Books I Read in May
It’s time for my next monthly reading wrap-up. These are the books I read in May. It was quite a good reading month. Lockdown has proven very beneficial to my Goodreads Reading Challenge, one positive at least.
I managed to read 13 books last month. Here’s what I read in May.
My re-read continued into May and I read the latter books of the Harry Potter series. I do enjoy this book but I still don’t agree that this is her best, Harry is too grumpy throughout. But then he is an angsty teenager.
I hated this book. I’m sorry, I just did not enjoy it. Purely out of understanding that the prose, in places, is gorgeous I gave it two stars. But I did not like the characters, enjoy the story or think the writing – bar those few pretty-prose moments was good. So over-written!
From a book I hated to a book I loved! Thank you Sian Heap for recommending that our Books Before Boys Book Club read this book this month. So much fun, incredibly addictive read. One of my favourites of the year
I wanted to love this book, as I really enjoyed Caroline’s debut novel Promising Young Woman, but I’m afraid I didn’t. It’s set primilary in a little Irish island and tells the mysterious story of a school-house accident that left all but one child dead – the one child being the protagonists now-dying father. The characters a bit pretentious, unlikable and the story a little too plot-less for me. But it won’t stop me reading Caroline’s next work, as I still enjoy her as a writer.
Lastly, the final book in the Harry Potter series. Always a bittersweet read but always worth it. The Battle of Hogwarts is so strong and emotional. Plus, riding the dragon out of Gringotts is awesome!
I’ve never actually read the Tales of Beedle the Bard, for reasons unknown. But recently Audible released a stellar cast remake and I got that for free with my membership. I would highly recommend. While Jude Law does a terrible Irish accent during his role as Dumbledore the stories, read by Bonnie Wright, Evanna Lynch, Jason Isaacs and Noma Dumezweni are great.
I did it! I’ve finally read every completed Jane Austen novel, by the age of 24. I’m quite proud of myself. And yes, Pride & Prejudice was the last book of her’s I read. I started with Sense and Sensibility at 15, then I read Mansfield Park while I was at school. I think I read Northanger Abbey and Emma while I was at university and Persuasion last year. And finally, during lockdown, I read Pride & Prejudice and I can see what people mean… it is one of her best.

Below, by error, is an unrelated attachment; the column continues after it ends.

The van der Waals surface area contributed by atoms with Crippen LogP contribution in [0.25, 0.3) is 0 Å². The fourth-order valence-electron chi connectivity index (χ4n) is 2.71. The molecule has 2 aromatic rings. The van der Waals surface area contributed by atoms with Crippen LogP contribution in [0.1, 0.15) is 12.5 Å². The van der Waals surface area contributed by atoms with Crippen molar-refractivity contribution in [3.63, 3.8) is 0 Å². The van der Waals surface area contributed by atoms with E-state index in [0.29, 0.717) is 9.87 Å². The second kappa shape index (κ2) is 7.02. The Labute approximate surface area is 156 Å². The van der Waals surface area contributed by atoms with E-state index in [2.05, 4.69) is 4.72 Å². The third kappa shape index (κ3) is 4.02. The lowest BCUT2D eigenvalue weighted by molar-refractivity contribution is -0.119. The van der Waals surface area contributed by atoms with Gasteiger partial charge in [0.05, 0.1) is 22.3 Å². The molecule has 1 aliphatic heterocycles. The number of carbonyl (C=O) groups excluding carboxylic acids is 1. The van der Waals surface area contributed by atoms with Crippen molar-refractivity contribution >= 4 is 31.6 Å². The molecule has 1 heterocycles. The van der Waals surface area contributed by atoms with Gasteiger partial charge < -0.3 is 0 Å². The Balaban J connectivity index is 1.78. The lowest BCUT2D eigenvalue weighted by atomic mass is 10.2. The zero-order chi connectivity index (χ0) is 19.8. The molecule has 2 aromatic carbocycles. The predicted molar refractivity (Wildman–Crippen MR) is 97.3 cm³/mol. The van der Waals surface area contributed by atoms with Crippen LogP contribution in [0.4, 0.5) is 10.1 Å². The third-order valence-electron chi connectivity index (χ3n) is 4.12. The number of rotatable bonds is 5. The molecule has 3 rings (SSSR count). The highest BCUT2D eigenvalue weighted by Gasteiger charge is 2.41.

Top three: Emma, Pride & Prejudice and Northanger Abbey. I might do a re-read of the latter soon!
This was a random read, but still not a bad one. I had never heard of Eve Babitz but was intrigued by the blurb of the book – which I read as an audiobook on BookBeat. She was a Hollywood starlet just because of who she was born too, and who she knew growing up. She gave zero fucks and seduced a ton of well-known men including Harrison Ford, Jim Morrison and many others. Later she was an album, artist, a collagist, a writer but she never really saw professional success until 2017 – when she was in her 70s – when one of her books was re-published and became a bestseller. A very interesting look at unknown yet notorious woman.
A lot of my favourite authors have been raving about this book and offering author endorsements. As such, when I saw it on NetGalley immediately requested and was delighted to receive a copy. It was very good, but I was surprised to find that it was a suspenseful domestic women’s fiction novel. Almost a thriller. It’s very much a mix of genres, and it took me about 30% of reading to get used to this, as my expectations had been something else. The story is strong and very convincing, as well as cleverly written – if at times confusing due to the protagonist’s memories, thoughts and present-day descriptions mixing together without clear separation. Still, well-worth a read this summer.
I love Sweebitter by Stephanie Danler and this book was recommended to me as the non-fiction version of that. Following the life of Victoria James, the youngest sommelier in America who became an award-winner at aged 21 and now serves wine to the world-famous. A really interesting look into the hard, patriarchal world of wine, even for a reader who is not a wine-lover.
I’m another classic down this month! I had never fully read Frankenstein, merely excerpts of it for GCSE. Also, if you think you know the story of Frankenstein, but have never read the book – you don’t know the story. Adaptations have taken so much poetic license for this story. The story itself is much more about morality, human nature and revenge.
Ghostwritten by Ariel Levy I was expecting good things from this book, but sadly it was all a bit woe is me. I listened to the audiobook, which Demi narrates herself, but I really struggled with connecting to her as a person. It seemingly was the easiest thing in the world for her to become a world-renowned actress, and she skipped over most of the dud movies she made in favour of bashing her ex-husband Ashton Kutcher – who probably deserved it. But still, I’ve read better autobiographies than this and I don’t think I’ll be watching a Demi Moore movie for a while.
And finally, on the last day of May I read Cranford by Elizabeth Gaskell. I’ve been meaning to read a book by Elizabeth Gaskell for years, and I tried Cranford a few years ago but it didn’t connect. I don’t know what has changed but I loved it. It’s so funny, really reminiscent for me – as I loved the 2007 mini-series – and it was just a lovely lockdown read. There are actually two more Cranford stories I’ve yet to read – Mr Harrison and Lady Ludlow – but I’ll get to those soon.
What books did you read in May? Let me know in the comments below.